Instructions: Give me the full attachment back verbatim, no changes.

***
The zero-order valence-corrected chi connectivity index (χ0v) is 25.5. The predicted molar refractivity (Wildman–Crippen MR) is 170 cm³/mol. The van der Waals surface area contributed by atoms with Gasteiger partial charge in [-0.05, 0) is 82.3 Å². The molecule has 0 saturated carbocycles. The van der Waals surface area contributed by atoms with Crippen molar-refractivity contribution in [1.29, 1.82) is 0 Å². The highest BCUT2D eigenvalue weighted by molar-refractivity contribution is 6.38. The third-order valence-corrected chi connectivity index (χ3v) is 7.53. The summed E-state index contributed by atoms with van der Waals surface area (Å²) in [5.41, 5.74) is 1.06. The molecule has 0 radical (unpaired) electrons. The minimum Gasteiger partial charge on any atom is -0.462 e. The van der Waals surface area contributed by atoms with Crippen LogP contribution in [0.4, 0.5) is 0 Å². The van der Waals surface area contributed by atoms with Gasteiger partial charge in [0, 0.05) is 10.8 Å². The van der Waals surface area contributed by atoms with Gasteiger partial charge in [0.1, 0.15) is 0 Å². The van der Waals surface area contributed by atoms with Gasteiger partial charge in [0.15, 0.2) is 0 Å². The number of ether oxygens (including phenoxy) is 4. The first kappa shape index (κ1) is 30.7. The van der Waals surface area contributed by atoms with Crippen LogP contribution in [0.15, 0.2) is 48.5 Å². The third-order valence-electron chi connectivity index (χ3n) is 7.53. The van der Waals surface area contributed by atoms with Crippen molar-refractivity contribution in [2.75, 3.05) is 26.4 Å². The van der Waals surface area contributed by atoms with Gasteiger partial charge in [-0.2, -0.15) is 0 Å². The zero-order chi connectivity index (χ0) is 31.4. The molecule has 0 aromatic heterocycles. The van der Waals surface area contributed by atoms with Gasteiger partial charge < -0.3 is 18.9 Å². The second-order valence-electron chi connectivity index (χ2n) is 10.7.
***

The zero-order valence-corrected chi connectivity index (χ0v) is 25.5. The predicted molar refractivity (Wildman–Crippen MR) is 170 cm³/mol. The van der Waals surface area contributed by atoms with Gasteiger partial charge in [-0.05, 0) is 82.3 Å². The molecule has 0 saturated carbocycles. The van der Waals surface area contributed by atoms with Crippen molar-refractivity contribution in [1.29, 1.82) is 0 Å². The highest BCUT2D eigenvalue weighted by molar-refractivity contribution is 6.38. The third-order valence-corrected chi connectivity index (χ3v) is 7.53. The summed E-state index contributed by atoms with van der Waals surface area (Å²) in [5.41, 5.74) is 1.06. The molecule has 0 radical (unpaired) electrons. The minimum Gasteiger partial charge on any atom is -0.462 e. The van der Waals surface area contributed by atoms with Crippen LogP contribution in [0.4, 0.5) is 0 Å². The van der Waals surface area contributed by atoms with Gasteiger partial charge in [0, 0.05) is 10.8 Å². The van der Waals surface area contributed by atoms with Gasteiger partial charge in [0.1, 0.15) is 0 Å². The van der Waals surface area contributed by atoms with Gasteiger partial charge in [0.15, 0.2) is 0 Å². The number of ether oxygens (including phenoxy) is 4. The first kappa shape index (κ1) is 30.7. The van der Waals surface area contributed by atoms with Crippen LogP contribution in [0.15, 0.2) is 48.5 Å². The third-order valence-electron chi connectivity index (χ3n) is 7.53. The van der Waals surface area contributed by atoms with Crippen molar-refractivity contribution in [2.75, 3.05) is 26.4 Å². The van der Waals surface area contributed by atoms with Gasteiger partial charge in [-0.2, -0.15) is 0 Å². The zero-order chi connectivity index (χ0) is 31.4. The molecule has 0 aromatic heterocycles. The van der Waals surface area contributed by atoms with Gasteiger partial charge < -0.3 is 18.9 Å². The second-order valence-electron chi connectivity index (χ2n) is 10.7.